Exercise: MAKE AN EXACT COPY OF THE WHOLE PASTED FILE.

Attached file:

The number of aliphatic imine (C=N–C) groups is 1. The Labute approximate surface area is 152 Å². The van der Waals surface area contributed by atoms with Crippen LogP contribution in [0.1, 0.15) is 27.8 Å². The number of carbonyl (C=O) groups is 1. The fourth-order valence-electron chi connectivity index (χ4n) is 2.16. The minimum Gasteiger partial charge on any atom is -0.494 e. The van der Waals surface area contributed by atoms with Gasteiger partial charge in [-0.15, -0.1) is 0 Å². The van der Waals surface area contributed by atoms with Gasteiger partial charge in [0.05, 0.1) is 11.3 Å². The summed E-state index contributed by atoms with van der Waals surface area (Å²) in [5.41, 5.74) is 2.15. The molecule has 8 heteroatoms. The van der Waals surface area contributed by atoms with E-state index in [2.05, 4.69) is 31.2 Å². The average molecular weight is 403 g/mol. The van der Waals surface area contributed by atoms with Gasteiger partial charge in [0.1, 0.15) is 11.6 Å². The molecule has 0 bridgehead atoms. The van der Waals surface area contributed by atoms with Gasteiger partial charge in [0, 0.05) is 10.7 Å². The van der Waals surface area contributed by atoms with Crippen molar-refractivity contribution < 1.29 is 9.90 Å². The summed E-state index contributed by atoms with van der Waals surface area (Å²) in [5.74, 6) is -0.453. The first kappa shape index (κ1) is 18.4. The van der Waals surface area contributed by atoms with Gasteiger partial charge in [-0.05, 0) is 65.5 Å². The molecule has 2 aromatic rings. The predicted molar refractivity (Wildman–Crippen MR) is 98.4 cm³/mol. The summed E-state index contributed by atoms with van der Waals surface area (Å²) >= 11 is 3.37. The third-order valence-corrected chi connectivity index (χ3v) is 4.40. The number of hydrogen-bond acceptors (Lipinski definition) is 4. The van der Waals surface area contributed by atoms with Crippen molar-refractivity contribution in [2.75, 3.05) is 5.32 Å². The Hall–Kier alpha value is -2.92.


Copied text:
The number of aliphatic imine (C=N–C) groups is 1. The Labute approximate surface area is 152 Å². The van der Waals surface area contributed by atoms with Crippen LogP contribution in [0.1, 0.15) is 27.8 Å². The number of carbonyl (C=O) groups is 1. The fourth-order valence-electron chi connectivity index (χ4n) is 2.16. The minimum Gasteiger partial charge on any atom is -0.494 e. The van der Waals surface area contributed by atoms with Gasteiger partial charge in [-0.15, -0.1) is 0 Å². The van der Waals surface area contributed by atoms with Gasteiger partial charge in [0.05, 0.1) is 11.3 Å². The summed E-state index contributed by atoms with van der Waals surface area (Å²) in [5.41, 5.74) is 2.15. The molecule has 8 heteroatoms. The van der Waals surface area contributed by atoms with E-state index in [2.05, 4.69) is 31.2 Å². The average molecular weight is 403 g/mol. The van der Waals surface area contributed by atoms with Gasteiger partial charge in [0.1, 0.15) is 11.6 Å². The molecule has 0 bridgehead atoms. The van der Waals surface area contributed by atoms with Gasteiger partial charge in [0, 0.05) is 10.7 Å². The van der Waals surface area contributed by atoms with Crippen molar-refractivity contribution < 1.29 is 9.90 Å². The summed E-state index contributed by atoms with van der Waals surface area (Å²) in [5.74, 6) is -0.453. The first kappa shape index (κ1) is 18.4. The van der Waals surface area contributed by atoms with Gasteiger partial charge in [-0.05, 0) is 65.5 Å². The molecule has 2 aromatic rings. The predicted molar refractivity (Wildman–Crippen MR) is 98.4 cm³/mol. The summed E-state index contributed by atoms with van der Waals surface area (Å²) >= 11 is 3.37. The third-order valence-corrected chi connectivity index (χ3v) is 4.40. The number of hydrogen-bond acceptors (Lipinski definition) is 4. The van der Waals surface area contributed by atoms with Crippen molar-refractivity contribution in [2.75, 3.05) is 5.32 Å². The Hall–Kier alpha value is -2.92.